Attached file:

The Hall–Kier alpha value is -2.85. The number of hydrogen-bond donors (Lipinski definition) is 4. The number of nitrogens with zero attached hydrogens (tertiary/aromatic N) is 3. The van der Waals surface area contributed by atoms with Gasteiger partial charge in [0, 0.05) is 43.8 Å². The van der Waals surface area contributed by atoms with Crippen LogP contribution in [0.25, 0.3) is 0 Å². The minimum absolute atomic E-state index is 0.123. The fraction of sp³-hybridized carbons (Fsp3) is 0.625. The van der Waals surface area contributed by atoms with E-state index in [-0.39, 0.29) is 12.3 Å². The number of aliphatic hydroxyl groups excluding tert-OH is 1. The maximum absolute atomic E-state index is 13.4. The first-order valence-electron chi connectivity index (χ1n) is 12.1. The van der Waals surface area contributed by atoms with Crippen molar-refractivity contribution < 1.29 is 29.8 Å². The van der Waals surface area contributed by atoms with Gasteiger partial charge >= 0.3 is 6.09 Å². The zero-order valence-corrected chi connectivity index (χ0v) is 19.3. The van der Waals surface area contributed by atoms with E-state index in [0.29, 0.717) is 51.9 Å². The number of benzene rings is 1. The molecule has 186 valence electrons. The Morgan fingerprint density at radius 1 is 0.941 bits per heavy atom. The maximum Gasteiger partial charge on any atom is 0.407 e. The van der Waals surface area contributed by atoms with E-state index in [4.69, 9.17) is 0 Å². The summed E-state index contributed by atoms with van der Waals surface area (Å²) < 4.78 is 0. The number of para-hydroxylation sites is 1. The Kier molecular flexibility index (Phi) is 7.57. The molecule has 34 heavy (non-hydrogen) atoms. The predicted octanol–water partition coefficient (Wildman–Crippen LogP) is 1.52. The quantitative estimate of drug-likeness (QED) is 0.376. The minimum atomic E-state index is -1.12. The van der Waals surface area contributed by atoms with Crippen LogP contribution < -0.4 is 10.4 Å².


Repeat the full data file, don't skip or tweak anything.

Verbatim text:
The Hall–Kier alpha value is -2.85. The number of hydrogen-bond donors (Lipinski definition) is 4. The number of nitrogens with zero attached hydrogens (tertiary/aromatic N) is 3. The van der Waals surface area contributed by atoms with Gasteiger partial charge in [0, 0.05) is 43.8 Å². The van der Waals surface area contributed by atoms with Crippen LogP contribution in [0.25, 0.3) is 0 Å². The minimum absolute atomic E-state index is 0.123. The fraction of sp³-hybridized carbons (Fsp3) is 0.625. The van der Waals surface area contributed by atoms with E-state index in [-0.39, 0.29) is 12.3 Å². The number of aliphatic hydroxyl groups excluding tert-OH is 1. The maximum absolute atomic E-state index is 13.4. The first-order valence-electron chi connectivity index (χ1n) is 12.1. The van der Waals surface area contributed by atoms with Crippen molar-refractivity contribution < 1.29 is 29.8 Å². The van der Waals surface area contributed by atoms with Gasteiger partial charge >= 0.3 is 6.09 Å². The zero-order valence-corrected chi connectivity index (χ0v) is 19.3. The van der Waals surface area contributed by atoms with E-state index in [0.29, 0.717) is 51.9 Å². The number of benzene rings is 1. The molecule has 186 valence electrons. The Morgan fingerprint density at radius 1 is 0.941 bits per heavy atom. The maximum Gasteiger partial charge on any atom is 0.407 e. The van der Waals surface area contributed by atoms with E-state index in [4.69, 9.17) is 0 Å². The summed E-state index contributed by atoms with van der Waals surface area (Å²) < 4.78 is 0. The number of para-hydroxylation sites is 1. The Kier molecular flexibility index (Phi) is 7.57. The molecule has 34 heavy (non-hydrogen) atoms. The predicted octanol–water partition coefficient (Wildman–Crippen LogP) is 1.52. The quantitative estimate of drug-likeness (QED) is 0.376. The minimum atomic E-state index is -1.12. The van der Waals surface area contributed by atoms with Crippen LogP contribution < -0.4 is 10.4 Å².